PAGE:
In the same way that VanVleet appreciates the competition between he and Wright, Lowry appreciates VanVleet for constantly keeping him on his toes at practice. DeRozan regularly compliments his work ethic and commends his toughness, saying VanVleet is aleady “one of those teammates that will go down in my book as one of my favorites.” Few second-year players have earned the praise and respect that VanVleet has from the Raptors co-captains. The respect that flows throughout Toronto’s locker room is one of the reasons VanVleet believes the team is excelling this season.
Toronto currently sits at 55 wins, one short of the franchise’s highwater mark of 56 from two seasons ago. The remaining seven games on the schedule is no cake walk (they play the Celtics twice and the Cavaliers once) but with the way the Raptors have been playing all season, they are assured of setting a new regular-season benchmark. The lion’s share of the credit goes to their All-Star backcourt of DeRozan and Lowry and Casey’s job this season has him in line for Coach of the Year, but the reserve backcourt of VanVleet and Wright have justified the spotlight to the stars and the coach. In many of those wins, the team has not only finished with reserves on the floor, but played the bench for the entire fourth quarter. VanVleet and Wright are the team leaders in fourth-quarter minutes. For the season, VanVleet is averaging 8.7 PPG, 3.2 APG while shooting .414 from three; Wright is mirroring the output with 8.1/2.9/.375.
“[The chemistry] is special,” explains VanVleet . “It just happened naturally. This organization is special in a sense that everybody is treated the same way. They treated me the same from my pre-draft workout until today. It stood out when I got here. They were really nice and I didn’t get it. It’s not like that everywhere else.”
One of the most important traits that will give a player mileage with Casey is toughness. After almost two years with VanVleet, Casey is still quick to marvel at the fearlessness his backup point guard possesses. That mentality, coupled with VanVleet’s deep-rooted desire to be on the floor in crunch time, with the ball in his hands—to make the correct read or take the big shot himself—reminds Toronto’s coach of another familiar face.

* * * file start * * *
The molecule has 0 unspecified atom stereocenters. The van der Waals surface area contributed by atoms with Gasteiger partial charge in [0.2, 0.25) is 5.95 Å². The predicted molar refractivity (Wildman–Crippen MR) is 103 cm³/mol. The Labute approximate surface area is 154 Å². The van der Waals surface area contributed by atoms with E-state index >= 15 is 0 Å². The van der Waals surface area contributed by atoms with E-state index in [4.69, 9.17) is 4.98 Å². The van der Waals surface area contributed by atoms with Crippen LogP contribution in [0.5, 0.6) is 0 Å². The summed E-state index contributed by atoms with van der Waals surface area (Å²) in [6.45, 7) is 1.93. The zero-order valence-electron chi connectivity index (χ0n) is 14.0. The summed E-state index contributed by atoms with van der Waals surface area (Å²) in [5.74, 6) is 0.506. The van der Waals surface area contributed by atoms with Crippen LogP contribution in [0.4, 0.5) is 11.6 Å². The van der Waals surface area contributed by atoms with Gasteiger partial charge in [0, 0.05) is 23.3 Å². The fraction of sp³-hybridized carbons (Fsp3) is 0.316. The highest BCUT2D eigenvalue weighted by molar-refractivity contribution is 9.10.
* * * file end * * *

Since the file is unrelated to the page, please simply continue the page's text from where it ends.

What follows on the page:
“When Fred first got here, I said that, that he reminded me a lot of a young Kyle Lowry,” says Casey. “Just the toughness, the reckless abandon he plays with is a lot like Kyle. They’re very similar in their style of play.”
That particular brand of toughness is paying dividends for the Raptors this season. Less than 48 hours after VanVleet’s game-winner against the Pistons, he was bodying up Chris Paul in the backcourt during the fourth quarter of Toronto’s game against the the Houston Rockets. He pressured Paul, chased him, caused him to lose the ball and forced him into a turnover. He was the only Raptors player to play the entire fourth quarter. After the game, a 108-105 Raptors victory that snapped Houston’s 17-game winning streak, Paul succinctly summed up VanVleet’s impact on the final score: “He controlled the game.”
How does a player that went undrafted just two seasons ago become the player that is credited as the difference-maker by one of the smartest and best point guards in NBA history? Allow 13-year-veteran Miles to explain.
“Our league is about opportunity,” says Miles. “Guys don’t get here that can’t play. That’s impossible. It’s about opportunity to be able to play to your strength. When you get that chance, depending on how much you work, that’s how you flourish. Talent might get you to the stage, but it won’t keep you on it. It might get you to the side of the stage, it might even get you on the stage, on draft night, but that can be it for some players. I think [opportunities] are about who deserves it. Whoever is deserving.”
Miles came to the NBA straight out of high school. He’s seen countless players get drafted and then fade into obscurity, out of the League in the blink of an eye. When reminded that VanVleet didn’t get to walk across the stage and shake the NBA commissioner’s hand, he shakes his head and smiles. Sitting in his locker, shortly before the Raptors pick up another home victory, he swivels his chair around, nodding toward VanVleet’s locker on the other side of the room.
“The right things, always find the right people.”